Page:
When I decided to big chop 11 years ago, I didn’t know that my hair would receive so much attention. After all, I only did it because I was sick and tired of relaxers. But that one decision forced me to become very knowledgeable about natural hair care. My loose fro has been with me through many milestones — graduations, marriage, childbirth, etc. My baby used to laugh while I shook my hair in his face and even now, he likes to rest his face on my hair. While I’m grateful for the ups and downs, the twist outs, the puffs, the roller sets, and the buns; I’m most grateful for the opportunity to share all of that online. I never thought I’d carve out my own little corner of the world and talk about hair as much as I have over the years. Believe it or not, my hair has given me many opportunities that I didn’t think were possible. Like writing on this blog.
Remember this? This was a part of my style feature on this very site. This was the feature that drew many fans to my blog and Instagram account. Since then I’ve enjoyed answering questions, rejoicing in hair victories, and emailing tips. I may only have a little over 1,200 followers on my Instagram account (that isn’t much compared to other natural hair pages), but my fans are awesome. They’ve been with me since day one and I appreciate each and every one. But I’ve got a bit of news to share…it’s time for me to move on. Not from natural hair of course, but from loose hair. Sometime in 2017, I’ll be saying goodbye to my big ball of kinks and curls.
If you’ve been following me, then you know that I suffer from an annoying scalp condition known as seborrheic dermatitis. It really is awful. Over the years, I’ve tried to manage the condition as best as I could, but it’s getting worse as I get older. My scalp constantly flares up with giant flakes, redness that is painful to the touch, and itchiness. Sometimes you can even see the flakes in my hair in some of the pics that I post on Instagram.
If not treated properly, hair loss is inevitable and will sometimes happen even if you do treat the scalp properly. I’ve been blessed not to have any major hair loss…yet. In order save my scalp and hair I need to be able to wash my hair every two days with either medicated shampoo or other home remedies whenever I have flare ups. When my hair was a TWA that wasn’t a problem, but my hair is much longer now. I simply cannot get to my scalp like I need to when I have the flare ups. It’s not possible with my loose hair. I don’t have the kind of hair that you can wash n go. For me, a wash n go would still require a great deal of time, and I don’t like the idea of being a slave to my hair like I’ve been a slave to my scalp.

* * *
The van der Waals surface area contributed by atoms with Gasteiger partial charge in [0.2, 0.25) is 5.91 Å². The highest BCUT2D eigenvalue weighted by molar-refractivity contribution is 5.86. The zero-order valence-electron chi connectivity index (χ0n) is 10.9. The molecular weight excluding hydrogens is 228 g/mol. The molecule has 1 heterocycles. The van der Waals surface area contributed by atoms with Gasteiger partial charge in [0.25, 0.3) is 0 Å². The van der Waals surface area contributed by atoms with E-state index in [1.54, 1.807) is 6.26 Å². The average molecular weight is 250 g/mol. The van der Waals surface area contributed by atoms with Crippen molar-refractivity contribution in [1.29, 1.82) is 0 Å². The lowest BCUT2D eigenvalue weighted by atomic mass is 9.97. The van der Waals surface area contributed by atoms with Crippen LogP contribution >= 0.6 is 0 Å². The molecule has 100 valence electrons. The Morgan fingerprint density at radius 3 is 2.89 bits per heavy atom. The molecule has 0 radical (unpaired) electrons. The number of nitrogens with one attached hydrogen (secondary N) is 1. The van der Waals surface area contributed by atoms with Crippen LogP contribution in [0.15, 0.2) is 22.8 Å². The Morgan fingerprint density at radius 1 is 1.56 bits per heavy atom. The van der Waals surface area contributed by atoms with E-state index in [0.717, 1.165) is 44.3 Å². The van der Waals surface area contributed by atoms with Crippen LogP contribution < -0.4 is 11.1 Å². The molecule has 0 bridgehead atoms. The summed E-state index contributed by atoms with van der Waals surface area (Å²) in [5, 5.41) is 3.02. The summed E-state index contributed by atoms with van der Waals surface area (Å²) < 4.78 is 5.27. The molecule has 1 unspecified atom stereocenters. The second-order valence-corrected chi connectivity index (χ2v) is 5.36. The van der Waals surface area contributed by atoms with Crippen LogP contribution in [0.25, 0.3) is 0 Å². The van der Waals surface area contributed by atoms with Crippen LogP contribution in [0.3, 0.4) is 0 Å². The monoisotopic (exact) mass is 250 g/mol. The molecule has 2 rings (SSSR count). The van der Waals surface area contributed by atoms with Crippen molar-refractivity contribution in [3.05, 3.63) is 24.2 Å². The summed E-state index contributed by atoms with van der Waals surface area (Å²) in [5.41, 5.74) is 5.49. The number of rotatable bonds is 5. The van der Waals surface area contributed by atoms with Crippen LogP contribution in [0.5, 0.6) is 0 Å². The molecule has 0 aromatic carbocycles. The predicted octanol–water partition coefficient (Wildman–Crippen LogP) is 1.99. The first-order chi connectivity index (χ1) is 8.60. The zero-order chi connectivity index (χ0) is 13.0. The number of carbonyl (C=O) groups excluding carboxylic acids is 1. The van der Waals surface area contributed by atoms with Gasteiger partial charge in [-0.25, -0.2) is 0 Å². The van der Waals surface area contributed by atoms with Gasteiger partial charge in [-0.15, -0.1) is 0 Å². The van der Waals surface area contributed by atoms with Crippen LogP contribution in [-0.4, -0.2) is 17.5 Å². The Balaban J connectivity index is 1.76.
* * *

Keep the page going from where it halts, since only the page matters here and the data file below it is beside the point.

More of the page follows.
Additionally, female pattern baldness runs in my family. When women turn about 40 years old, their hair starts to thin. I’m trying to save my hair in my youth by locing it. Possible balding on top of my dermatitis would be a nightmare for me. We all know that less manipulation equals length retention. There really won’t be much to manipulate once I get locs.
My loc choice will be Sisterlocks and I’ve made that choice based on several reasons:
— They are lightweight so they won’t put stress on my hair when I have a flare up
— Because of their small size they are very versatile
— I can loc my hair at its current length
— I can wash my hair immediately after the locs are installed and it won’t disturb
my loc’s foundation
— I can wash my hair every two days as I need to with my scalp condition
— Applying medicated ointments to my scalp will be much easier because of all the parts
— Other women with the same scalp condition say that Sisterlocks have saved their hair and scalp
— I won’t be a slave to taking care of my hair
— Sisterlocks require minimum products
— My mother has them and they look great!
Saying goodbye to my big, fluffy afro will be bitter sweet. On one hand, I’ll miss my afro and all the memories, but on the other hand, I’ll be free from scalp irritation with my sisterlocks. I’ll also be able to cut down on my dermatologist bill (my last bill was $100 with insurance and that doesn’t include the visit co-pay!) and maintain a much calmer scalp. I’ll still post about hair care and hair styles, and you guys can still email me questions. I’ll still be able to do a twist out, roller set, and other volumous looks with my locs. I’ll still be natural ya’ll, I’ll just be on a different kind of natural hair journey this time around. In the meantime, take a look at my tester locs below.
Have medical issues ever made you re-evaluate your natural hair journey?